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Use of NSAIDs in pediatric ENT infections: SFORL guidelines

Use of NSAIDs in pediatric ENT infections: SFORL guidelines
The French Society of Otolaryngology-Head and Neck Surgery has released practice guidelines concerning the use of non-steroidal anti-inflammatory drugs (NSAIDs) in pediatric ENT infections. Based on a critical analysis of the medical literature up to November 2016, a multidisciplinary workgroup of 11 practitioners wrote clinical practice guidelines. The guidelines have appeared in the European Annals of Otorhinolaryngology, Head and Neck Diseases.
The current guidelines for treating children with ear infections have an emphasis on avoiding antibiotics where possible. In very young children (under 6 months, or both ears under 2 years old) or severe cases typically antibiotics are given. The other cases, non-severe in somewhat older children may be given “watchful waiting” where the child’s clinical course is followed carefully and antibiotics can be started later if needed but not right away. This delay is because most ear infections are caused by viruses- these are not helped at all by antibiotics. Ibuprofen is the most widely used non-steroidal anti-inflammatory drug (NSAID) for the treatment of inflammation, mild-to-moderate pain and fever in children, and is the only NSAID approved for use in children aged ≥3 months. Its efficacy and safety profile have led to its increasing use in paediatric care,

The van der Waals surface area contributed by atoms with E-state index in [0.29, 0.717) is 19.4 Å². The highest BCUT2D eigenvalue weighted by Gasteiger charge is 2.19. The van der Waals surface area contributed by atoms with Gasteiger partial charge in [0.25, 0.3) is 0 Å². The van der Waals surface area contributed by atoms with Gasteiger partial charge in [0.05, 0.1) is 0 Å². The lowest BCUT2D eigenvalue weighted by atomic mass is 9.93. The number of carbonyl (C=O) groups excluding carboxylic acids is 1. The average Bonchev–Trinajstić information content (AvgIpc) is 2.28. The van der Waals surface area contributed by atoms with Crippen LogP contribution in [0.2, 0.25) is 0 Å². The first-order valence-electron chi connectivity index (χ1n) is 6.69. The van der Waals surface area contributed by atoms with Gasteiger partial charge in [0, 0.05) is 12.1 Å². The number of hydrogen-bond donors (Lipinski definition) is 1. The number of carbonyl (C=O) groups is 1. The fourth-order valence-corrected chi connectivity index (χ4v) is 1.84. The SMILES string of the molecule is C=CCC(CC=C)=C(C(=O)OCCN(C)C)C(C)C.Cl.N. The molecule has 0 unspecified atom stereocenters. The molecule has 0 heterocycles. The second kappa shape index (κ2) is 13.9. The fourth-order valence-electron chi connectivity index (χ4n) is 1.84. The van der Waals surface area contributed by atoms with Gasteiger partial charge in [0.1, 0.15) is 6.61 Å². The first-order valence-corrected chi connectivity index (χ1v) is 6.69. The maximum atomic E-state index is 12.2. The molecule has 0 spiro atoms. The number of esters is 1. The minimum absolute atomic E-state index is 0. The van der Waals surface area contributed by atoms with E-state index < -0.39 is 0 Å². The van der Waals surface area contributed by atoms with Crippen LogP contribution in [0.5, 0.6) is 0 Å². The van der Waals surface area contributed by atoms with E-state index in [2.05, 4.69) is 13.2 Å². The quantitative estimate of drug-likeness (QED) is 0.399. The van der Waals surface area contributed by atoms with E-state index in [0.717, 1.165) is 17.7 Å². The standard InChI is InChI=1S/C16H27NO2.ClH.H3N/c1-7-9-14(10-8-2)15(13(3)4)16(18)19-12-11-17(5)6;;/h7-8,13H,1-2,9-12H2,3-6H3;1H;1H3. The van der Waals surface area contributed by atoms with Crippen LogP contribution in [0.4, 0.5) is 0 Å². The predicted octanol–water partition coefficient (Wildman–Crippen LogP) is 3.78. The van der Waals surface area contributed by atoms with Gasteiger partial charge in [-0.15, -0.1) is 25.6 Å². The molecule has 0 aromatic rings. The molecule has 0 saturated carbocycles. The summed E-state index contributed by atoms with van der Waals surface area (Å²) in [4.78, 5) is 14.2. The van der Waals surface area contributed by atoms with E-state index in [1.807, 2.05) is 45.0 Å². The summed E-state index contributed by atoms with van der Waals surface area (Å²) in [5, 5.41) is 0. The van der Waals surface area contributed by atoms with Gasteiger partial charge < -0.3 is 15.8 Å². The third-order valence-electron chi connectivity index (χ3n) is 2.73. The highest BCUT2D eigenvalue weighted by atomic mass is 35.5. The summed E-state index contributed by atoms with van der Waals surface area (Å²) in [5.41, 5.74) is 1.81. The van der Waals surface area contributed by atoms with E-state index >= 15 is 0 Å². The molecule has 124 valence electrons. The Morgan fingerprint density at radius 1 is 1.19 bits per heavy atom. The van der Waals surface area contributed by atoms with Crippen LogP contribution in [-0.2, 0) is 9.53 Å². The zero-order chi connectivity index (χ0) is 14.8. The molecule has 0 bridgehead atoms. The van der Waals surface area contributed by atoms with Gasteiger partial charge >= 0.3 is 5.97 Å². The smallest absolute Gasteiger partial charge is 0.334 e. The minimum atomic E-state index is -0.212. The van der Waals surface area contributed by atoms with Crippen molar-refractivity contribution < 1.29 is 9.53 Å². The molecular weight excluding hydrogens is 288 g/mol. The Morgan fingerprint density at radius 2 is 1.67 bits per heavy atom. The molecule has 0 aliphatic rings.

Major recommendations are

  • In uncomplicated pediatric ENT infections, such as acute otitis media, tonsillitis, upper respiratory tract infections, and maxillary sinusitis, nonsteroidal anti-inflammatory drugs (NSAIDs) are indicated at analgesic doses (eg, ibuprofen 20-30 mg/kg/day) in combination with acetaminophen in the following circumstances:
  • The pain intensity is determined to be medium (ie, a visual analogue scale [VAS] score of 3-5 or “Evaluation Enfant Douleur” [EVENDOL] child pain score of 4-7) and insufficiently responsive to first-line acetaminophen (residual VAS ≥3 or EVENDOL ≥4)
  • Pain is moderate to intense (VAS score 5-7 or EVENDOL score 7-10)
  • The combination of acetaminophen and ibuprofen should be taken simultaneously every 6 hours.
  • In severe or complicated ENT infections, NSAIDs should not be prescribed to pediatric patients.
  • InENT infections with unusual clinical presentations in terms of duration of symptoms, NSAIDs should be suspended in patients.
  • NSAIDs should not be prescribed for more than 72 hours.

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Source: European Annals of Otorhinolaryngology, Head and Neck Diseases

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